Stack Overflow is a community of 4.7 million programmers, just like you, helping each other.

Join them; it only takes a minute:

Sign up
Join the Stack Overflow community to:
  1. Ask programming questions
  2. Answer and help your peers
  3. Get recognized for your expertise

Let's say that I have declared an NSString like this

NSString *myString = [[NSString alloc] initWithString:@"Never Heard"];
NSString *tempString;

tempString = myString;

[myString release];

My question is why does it work? As you can see, I didn't alloc for the tempString. Therefore I don't think there is a need to release it. But if I try to alloc and init the tempString, it will bring an error.

NSString *myString = [[NSString alloc] initWithString:@"Never Heard"];
NSString *tempString = [[NSString alloc] init];

tempString = myString;

[myString release];

I use NSString as example, but instead I have different classes implemented. I'm trying to emphasize how memory allocation works here. Care to clarify and explain?

share|improve this question
What do you mean by "But if I try to alloc and init the tempString, it will bring an error."? Could you please add the code that would cause the error? – vfn Mar 3 '11 at 5:53
This is the problem inside your class. – Max Mar 3 '11 at 6:04
up vote 3 down vote accepted

A pointer is simply a memory address. You only create one object, and then you point tempString to that object. And tempString == myString.

[myString release] deallocates the string, leaving both pointers pointing at deallocated memory.

Do no confuse variables with objects. Variables are simply are handles that you use to access objects. Creating a new variable does not mean you are creating a new object.

share|improve this answer
I see. I really got confused with its for a while. Does that mean I can create as much pointer as I want without worrying about memory? Because I thought everytime I created a pointer, it will allocate small memory even if it just few bytes to point to the memory address. – sayzlim Mar 3 '11 at 6:02
@Sayz Lim You confuse variables declaration and memory allocation. – Max Mar 3 '11 at 6:06
It does take a small amount of memory, which is collected when the scope it was declared it exits (the method completing, for instance). But any object it points to may still exist, which is why you need to properly call retain/alloc/release methods on those objects. But usually your objects are much MUCH larger in memory than the pointers. It's not really a big concern making extra pointers. – Alex Wayne Mar 3 '11 at 6:06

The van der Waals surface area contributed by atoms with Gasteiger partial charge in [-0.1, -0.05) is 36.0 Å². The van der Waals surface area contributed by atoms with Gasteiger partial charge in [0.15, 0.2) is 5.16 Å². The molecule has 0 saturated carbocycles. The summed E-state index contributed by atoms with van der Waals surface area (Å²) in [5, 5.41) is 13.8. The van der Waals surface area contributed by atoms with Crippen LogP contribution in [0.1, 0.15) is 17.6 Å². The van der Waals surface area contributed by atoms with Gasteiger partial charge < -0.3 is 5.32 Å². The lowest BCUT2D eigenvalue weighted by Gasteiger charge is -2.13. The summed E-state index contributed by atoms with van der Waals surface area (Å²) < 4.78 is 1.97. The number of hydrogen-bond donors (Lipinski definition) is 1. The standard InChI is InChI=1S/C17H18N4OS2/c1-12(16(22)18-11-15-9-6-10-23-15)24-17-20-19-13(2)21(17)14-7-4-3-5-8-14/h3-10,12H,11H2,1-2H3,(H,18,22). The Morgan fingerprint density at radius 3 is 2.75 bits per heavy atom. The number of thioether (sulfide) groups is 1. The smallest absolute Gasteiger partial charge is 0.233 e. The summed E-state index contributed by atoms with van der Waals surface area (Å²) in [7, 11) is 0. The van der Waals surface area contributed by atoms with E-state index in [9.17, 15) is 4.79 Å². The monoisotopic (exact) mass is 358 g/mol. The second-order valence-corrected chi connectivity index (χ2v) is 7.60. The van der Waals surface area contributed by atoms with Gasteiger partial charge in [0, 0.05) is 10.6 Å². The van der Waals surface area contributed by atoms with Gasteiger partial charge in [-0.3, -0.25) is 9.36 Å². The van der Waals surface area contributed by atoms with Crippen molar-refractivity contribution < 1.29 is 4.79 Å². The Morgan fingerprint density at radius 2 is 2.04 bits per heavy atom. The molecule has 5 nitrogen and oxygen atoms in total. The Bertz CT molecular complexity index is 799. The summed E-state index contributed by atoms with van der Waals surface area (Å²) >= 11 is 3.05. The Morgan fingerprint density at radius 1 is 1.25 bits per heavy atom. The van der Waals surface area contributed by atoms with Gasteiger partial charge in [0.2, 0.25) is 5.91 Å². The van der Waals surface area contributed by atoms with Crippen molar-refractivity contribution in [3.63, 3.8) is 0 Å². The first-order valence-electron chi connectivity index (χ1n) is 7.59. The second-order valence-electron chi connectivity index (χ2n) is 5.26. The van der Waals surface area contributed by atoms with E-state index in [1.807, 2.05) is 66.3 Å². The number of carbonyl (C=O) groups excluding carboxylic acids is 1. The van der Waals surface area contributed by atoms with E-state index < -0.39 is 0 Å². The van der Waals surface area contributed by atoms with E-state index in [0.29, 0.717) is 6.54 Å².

@Squeegy so whenever I declare variables, whether they are standard type or pointer. Their memory will be released once they out of their scope (like everytime method is executed and exit). I think I get it. Thanks for everyone helps. – sayzlim Mar 3 '11 at 6:13
Local vars and pointer memory is freed, yes. But any objects the pointers reference stay around. This is a very very very important distinction. – Alex Wayne Mar 3 '11 at 6:16

This is absolutely not about memory allocation. This is all about how pointers work. When you do this:

tempString = myString;

tempString points to the same object as myString. So calling any method on tempString is the same as calling them on myString.

share|improve this answer
tempString = myString;

In the above statement both myString, tempString are pointing to the location where "Never Hard" is stored. So, there is no error.

And I didn't understand when you meant - "But if I try to alloc and init the tempString, it will bring an error."

Edit 1

The second code snippet is an example of memory leak. tempString is allocated memory location. Let's work on with example -

myString -> MemoryLocation_1 that has "Never Hard"
tempString -> MemoryLocation_2 and the location it is pointing to isn't intialized with any value.

Now, with this statement -
tempString = myString;

Both myString  and tempString -> MemoryLocation_1 that has "Never Hard"

What about the MemoryLocation_2 obtained from the free store. It isn't returned back to free store and is lying there which no program can access to until the program termination. Thus giving memory leak. Hope it helps to an extent to understand.

share|improve this answer
That means I can actually create pointers as much as I want without worrying about memory? Actually when I try to do what you call as "Shallow Copy" on the second snippets. It can't even run, bringing up the NSInvalidArgumentException error. – sayzlim Mar 3 '11 at 6:08
Exceptions are runtime errors. So, in this case you will not even get a run time exception but a memory leak. But if you try send message to a released object, it would result the exception. Just declaring a pointer doesn't mean that it is pointing to a valid memory allocation. This article should help you when memory is actually allocated. – Mahesh Mar 3 '11 at 6:16
Wut? There is no shallow copy or copy assignment operator here at all. tempString = myString; is an assignment of whatever pointer sized value happens to be in myString to tempString; it is nothing more than "shove these 4 bytes or 8 bytes from hither to yon". It is equivalent to saying x = 5; y = x;. – bbum Mar 3 '11 at 7:31
@bbum - NSString isn't equivalent to int. NSString is a class and should have it's copy assignment operator function explicitly declared AFAIK. – Mahesh Mar 3 '11 at 8:00
@bbum - Got you. In Obj-C every object is a pointer. There is no object residing on stack. Answered it with my C++ knowledge though. Will correct it. Thanks for pointing out. – Mahesh Mar 3 '11 at 8:05

Your Answer


By posting your answer, you agree to the privacy policy and terms of service.

Not the answer you're looking for? Browse other questions tagged or ask your own question.